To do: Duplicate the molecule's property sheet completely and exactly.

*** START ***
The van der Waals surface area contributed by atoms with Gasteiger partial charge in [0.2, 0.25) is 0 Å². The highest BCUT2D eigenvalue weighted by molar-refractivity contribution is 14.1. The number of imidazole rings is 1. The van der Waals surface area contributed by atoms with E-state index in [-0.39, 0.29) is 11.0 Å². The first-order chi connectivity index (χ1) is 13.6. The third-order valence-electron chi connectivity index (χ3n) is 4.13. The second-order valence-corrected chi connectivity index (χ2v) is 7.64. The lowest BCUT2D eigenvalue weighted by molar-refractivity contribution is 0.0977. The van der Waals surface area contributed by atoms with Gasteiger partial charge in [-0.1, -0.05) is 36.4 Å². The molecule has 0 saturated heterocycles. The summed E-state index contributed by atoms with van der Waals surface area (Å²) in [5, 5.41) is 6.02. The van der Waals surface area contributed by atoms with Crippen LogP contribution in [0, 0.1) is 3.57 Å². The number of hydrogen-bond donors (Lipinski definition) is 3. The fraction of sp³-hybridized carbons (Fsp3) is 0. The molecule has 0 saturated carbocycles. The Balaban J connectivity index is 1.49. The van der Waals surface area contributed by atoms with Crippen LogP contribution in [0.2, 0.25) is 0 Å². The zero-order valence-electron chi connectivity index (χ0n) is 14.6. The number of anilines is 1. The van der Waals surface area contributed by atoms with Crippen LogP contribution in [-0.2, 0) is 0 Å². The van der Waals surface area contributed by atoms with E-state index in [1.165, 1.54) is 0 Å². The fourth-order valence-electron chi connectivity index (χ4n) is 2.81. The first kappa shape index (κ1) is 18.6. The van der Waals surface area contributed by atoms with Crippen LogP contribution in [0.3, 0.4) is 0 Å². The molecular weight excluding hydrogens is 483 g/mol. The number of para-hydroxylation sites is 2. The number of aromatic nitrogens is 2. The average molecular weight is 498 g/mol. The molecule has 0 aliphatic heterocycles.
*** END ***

The van der Waals surface area contributed by atoms with Gasteiger partial charge in [0.2, 0.25) is 0 Å². The highest BCUT2D eigenvalue weighted by molar-refractivity contribution is 14.1. The number of imidazole rings is 1. The van der Waals surface area contributed by atoms with E-state index in [-0.39, 0.29) is 11.0 Å². The first-order chi connectivity index (χ1) is 13.6. The third-order valence-electron chi connectivity index (χ3n) is 4.13. The second-order valence-corrected chi connectivity index (χ2v) is 7.64. The lowest BCUT2D eigenvalue weighted by molar-refractivity contribution is 0.0977. The van der Waals surface area contributed by atoms with Gasteiger partial charge in [-0.1, -0.05) is 36.4 Å². The molecule has 0 saturated heterocycles. The summed E-state index contributed by atoms with van der Waals surface area (Å²) in [5, 5.41) is 6.02. The van der Waals surface area contributed by atoms with Crippen LogP contribution in [0, 0.1) is 3.57 Å². The number of hydrogen-bond donors (Lipinski definition) is 3. The fraction of sp³-hybridized carbons (Fsp3) is 0. The molecule has 0 saturated carbocycles. The Balaban J connectivity index is 1.49. The van der Waals surface area contributed by atoms with Crippen LogP contribution in [0.2, 0.25) is 0 Å². The zero-order valence-electron chi connectivity index (χ0n) is 14.6. The number of anilines is 1. The van der Waals surface area contributed by atoms with Crippen LogP contribution in [-0.2, 0) is 0 Å². The van der Waals surface area contributed by atoms with E-state index in [1.165, 1.54) is 0 Å². The fourth-order valence-electron chi connectivity index (χ4n) is 2.81. The first kappa shape index (κ1) is 18.6. The van der Waals surface area contributed by atoms with Crippen LogP contribution in [0.3, 0.4) is 0 Å². The molecular weight excluding hydrogens is 483 g/mol. The number of para-hydroxylation sites is 2. The number of aromatic nitrogens is 2. The average molecular weight is 498 g/mol. The molecule has 0 aliphatic heterocycles.